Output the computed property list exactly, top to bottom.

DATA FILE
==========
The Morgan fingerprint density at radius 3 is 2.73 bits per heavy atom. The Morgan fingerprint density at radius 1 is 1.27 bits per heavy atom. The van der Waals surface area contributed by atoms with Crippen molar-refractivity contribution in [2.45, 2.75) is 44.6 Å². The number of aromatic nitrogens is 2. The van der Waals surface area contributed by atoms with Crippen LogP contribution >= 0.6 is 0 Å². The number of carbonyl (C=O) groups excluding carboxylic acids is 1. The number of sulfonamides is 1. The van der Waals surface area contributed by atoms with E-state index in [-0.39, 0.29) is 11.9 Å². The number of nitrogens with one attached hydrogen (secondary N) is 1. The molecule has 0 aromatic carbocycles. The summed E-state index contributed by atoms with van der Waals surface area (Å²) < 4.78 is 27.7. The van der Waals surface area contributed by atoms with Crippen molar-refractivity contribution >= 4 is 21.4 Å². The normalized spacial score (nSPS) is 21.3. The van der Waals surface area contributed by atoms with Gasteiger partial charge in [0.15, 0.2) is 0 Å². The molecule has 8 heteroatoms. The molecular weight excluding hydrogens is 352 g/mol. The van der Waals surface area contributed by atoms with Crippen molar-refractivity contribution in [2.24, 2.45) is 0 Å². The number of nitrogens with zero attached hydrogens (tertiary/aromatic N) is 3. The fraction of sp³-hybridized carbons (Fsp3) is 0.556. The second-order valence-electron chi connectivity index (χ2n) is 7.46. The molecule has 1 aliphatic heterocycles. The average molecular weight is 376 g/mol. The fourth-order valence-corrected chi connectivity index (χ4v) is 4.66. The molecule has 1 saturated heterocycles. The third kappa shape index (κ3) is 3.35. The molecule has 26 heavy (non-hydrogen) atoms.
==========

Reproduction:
The Morgan fingerprint density at radius 3 is 2.73 bits per heavy atom. The Morgan fingerprint density at radius 1 is 1.27 bits per heavy atom. The van der Waals surface area contributed by atoms with Crippen molar-refractivity contribution in [2.45, 2.75) is 44.6 Å². The number of aromatic nitrogens is 2. The van der Waals surface area contributed by atoms with Crippen LogP contribution >= 0.6 is 0 Å². The number of carbonyl (C=O) groups excluding carboxylic acids is 1. The number of sulfonamides is 1. The van der Waals surface area contributed by atoms with E-state index in [-0.39, 0.29) is 11.9 Å². The number of nitrogens with one attached hydrogen (secondary N) is 1. The molecule has 0 aromatic carbocycles. The summed E-state index contributed by atoms with van der Waals surface area (Å²) < 4.78 is 27.7. The van der Waals surface area contributed by atoms with Crippen molar-refractivity contribution >= 4 is 21.4 Å². The normalized spacial score (nSPS) is 21.3. The van der Waals surface area contributed by atoms with Gasteiger partial charge in [0.15, 0.2) is 0 Å². The molecule has 8 heteroatoms. The molecular weight excluding hydrogens is 352 g/mol. The van der Waals surface area contributed by atoms with Crippen molar-refractivity contribution in [2.24, 2.45) is 0 Å². The number of nitrogens with zero attached hydrogens (tertiary/aromatic N) is 3. The fraction of sp³-hybridized carbons (Fsp3) is 0.556. The second-order valence-electron chi connectivity index (χ2n) is 7.46. The molecule has 1 aliphatic heterocycles. The average molecular weight is 376 g/mol. The fourth-order valence-corrected chi connectivity index (χ4v) is 4.66. The molecule has 1 saturated heterocycles. The third kappa shape index (κ3) is 3.35. The molecule has 26 heavy (non-hydrogen) atoms.